(Black Press Media files)

B.C. woman loses bid to sue for negligence in residential school sex assault

Courts find the bus driver was not negligent in getting off the bus just before the assault

A B.C. woman who was sexually assaulted on a school bus while attending a residential school has lost her request to sue the federal government for damages.

In a judgment released Friday, the B.C.’s Court of Appeal said the woman would not be awarded damages because there was no negligence on the part of the school bus driver.

The woman said the assault took place on a bus parked at the Prince Albert Indian Residential School in Saskatchewan after a hockey game. Court documents do not provide the date of the assault, but the residential school operated from 1951 to 1969.

The woman, who is not named in the records, made her claim thought the Independent Assessment Process, which was established to handle claims of serious physical, sexual or emotional abuse suffered at Indian residential schools. Claims are handled by adjudicators.

She told the court that as soon as the bus stopped on school property, the driver exited the vehicle, and immediately following that she and her female schoolmate were grabbed by the boys sitting beside them.

The woman said she was forced down to the floor and sexually assaulted. She cried out, and an older female classmate went to get the bus driver. The driver returned immediately and the assault stopped.

The woman’s claim centres on three questions: did the assault take place on school grounds? Did an adult employee of the school know, or should have reasonably known, that abuse of the sort was happening at the school? Did the adult employee fail to take “reasonable steps” to prevent the assault?

The adjudicator found the woman was sexually assaulted on school grounds and that adult employees of the residential school knew that that kind of abuse was occurring. However, “reasonable steps” did not mean the bus driver had to constantly supervise the students and that there was “a reasonable level of supervision” at the time.

She appealed the rejection of her claim, but it was upheld once by supervising judge and now by the appeals court.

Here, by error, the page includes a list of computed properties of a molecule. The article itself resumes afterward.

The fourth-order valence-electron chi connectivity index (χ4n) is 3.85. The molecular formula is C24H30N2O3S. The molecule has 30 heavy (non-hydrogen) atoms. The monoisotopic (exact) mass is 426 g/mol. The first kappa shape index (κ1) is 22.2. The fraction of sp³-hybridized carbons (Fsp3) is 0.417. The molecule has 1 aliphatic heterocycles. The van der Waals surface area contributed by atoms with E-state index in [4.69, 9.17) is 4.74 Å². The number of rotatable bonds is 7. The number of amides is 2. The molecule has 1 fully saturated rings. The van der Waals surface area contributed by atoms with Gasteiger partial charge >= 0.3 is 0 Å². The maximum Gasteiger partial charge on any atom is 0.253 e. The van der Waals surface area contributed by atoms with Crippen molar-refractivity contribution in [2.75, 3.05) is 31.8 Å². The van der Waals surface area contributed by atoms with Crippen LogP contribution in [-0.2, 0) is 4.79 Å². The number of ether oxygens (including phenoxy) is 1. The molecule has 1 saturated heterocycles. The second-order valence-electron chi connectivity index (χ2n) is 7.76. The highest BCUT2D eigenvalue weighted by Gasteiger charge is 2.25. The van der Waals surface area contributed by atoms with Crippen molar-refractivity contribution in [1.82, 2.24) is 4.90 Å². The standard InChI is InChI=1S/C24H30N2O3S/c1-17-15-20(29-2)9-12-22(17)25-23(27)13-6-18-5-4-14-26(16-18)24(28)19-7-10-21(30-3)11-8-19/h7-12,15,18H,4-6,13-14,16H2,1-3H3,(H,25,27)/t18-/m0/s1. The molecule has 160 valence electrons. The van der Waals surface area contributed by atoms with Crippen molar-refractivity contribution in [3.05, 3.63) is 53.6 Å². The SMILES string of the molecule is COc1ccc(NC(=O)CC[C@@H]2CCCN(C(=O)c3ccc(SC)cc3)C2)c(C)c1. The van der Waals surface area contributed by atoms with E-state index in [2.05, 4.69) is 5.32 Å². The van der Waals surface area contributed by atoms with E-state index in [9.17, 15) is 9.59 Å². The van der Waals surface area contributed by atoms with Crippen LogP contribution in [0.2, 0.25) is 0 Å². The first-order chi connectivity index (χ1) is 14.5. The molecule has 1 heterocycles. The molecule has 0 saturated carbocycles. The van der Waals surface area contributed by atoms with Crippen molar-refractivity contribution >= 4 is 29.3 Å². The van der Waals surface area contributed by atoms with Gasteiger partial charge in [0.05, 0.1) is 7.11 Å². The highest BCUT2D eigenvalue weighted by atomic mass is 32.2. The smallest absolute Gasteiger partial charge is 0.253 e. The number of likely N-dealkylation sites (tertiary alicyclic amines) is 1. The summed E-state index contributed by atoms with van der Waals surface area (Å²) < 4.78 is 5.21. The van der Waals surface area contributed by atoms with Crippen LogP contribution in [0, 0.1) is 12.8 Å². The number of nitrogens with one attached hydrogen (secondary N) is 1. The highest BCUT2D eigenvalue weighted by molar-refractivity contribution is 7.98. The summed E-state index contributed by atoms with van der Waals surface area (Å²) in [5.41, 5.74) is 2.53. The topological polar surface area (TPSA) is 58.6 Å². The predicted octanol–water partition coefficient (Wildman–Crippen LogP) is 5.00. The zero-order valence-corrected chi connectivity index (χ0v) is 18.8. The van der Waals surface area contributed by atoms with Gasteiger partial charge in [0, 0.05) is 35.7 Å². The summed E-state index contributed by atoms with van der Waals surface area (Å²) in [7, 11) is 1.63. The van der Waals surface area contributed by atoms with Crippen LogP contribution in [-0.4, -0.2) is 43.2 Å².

In her reasons, Justice Barbara Fisher found there was no reason to disagree with the supervising judge, who had acted in “accordance with the appropriate principles” in deferring to the conclusions reached by the assessment process.

ALSO READ: Statue of B.C.’s controversial ‘Hanging Judge’ removed from courthouse

ALSO READ: Second $100M settlement reached in RCMP sexual harassment class action


@katslepian

katya.slepian@bpdigital.ca

Like us on Facebook and follow us on Twitter.

Just Posted

North Island Midget Eagles get their feet wet against Alberni Valley Bulldogs

The North Island Midget Eagles travelled down island to face off against the Bulldogs.

Council agrees to purchase emergency generator for Civic Centre

The loan will have to be repaid within five years, with no rights of renewal.

Candidates illuminate different visions of Port Alice’s future

The candidates were asked if they believed the pulp mill could run again.

VIDEO: Terry Fox Run returns to Port Hardy for the first time since 2016

All told, Port Hardy’s Terry Fox Run raised $2,200.30 with more still coming in.

2019 FEDERAL ELECTION: Meet the candidates for the North Island-Powell River riding

In an effort to inform the North Island-Powell River riding constituents, we… Continue reading

Chilliwack woman wins right to medically assisted death after three-year court battle

Julia Lamb has been the lead plaintiff in a legal battle to ease restrictions on Canada’s assisted dying laws

Break out the tiki torches: Open fires allowed again in B.C.’s coastal region

All open fires allowed effective at noon on Sept. 18

Vaping-related illness confirmed in Ontario believed to be first in Canada

Middlesex-London Health Unit had no further details about the case — believed to be the first confirmed in Canada

Canadian stars Virtue, Moir say in video they’re ‘stepping away’ from ice dancing

The pair thank fans for their support in an emotional message

Kamloops high school evacuated after receiving threat

Police have not released any further details into what the threat includes

Woman held at gunpoint during carjacking in UBC parkade

University RCMP say the vehicle is still missing, and two suspects are at large

VIDEO: Angry B.C. cyclist starts shaming dangerous drivers online

‘You motorists deserve all your costs and misery’

‘Time to take action:’ Children advocates call for national youth suicide strategy

Council wants Ottawa to make reporting of suicides and attempted suicides mandatory for data collection

Canadian inflation decelerates to 1.9% as gas prices weaken

August was the sixth straight month that price growth was 1.9 per cent or higher

Most Read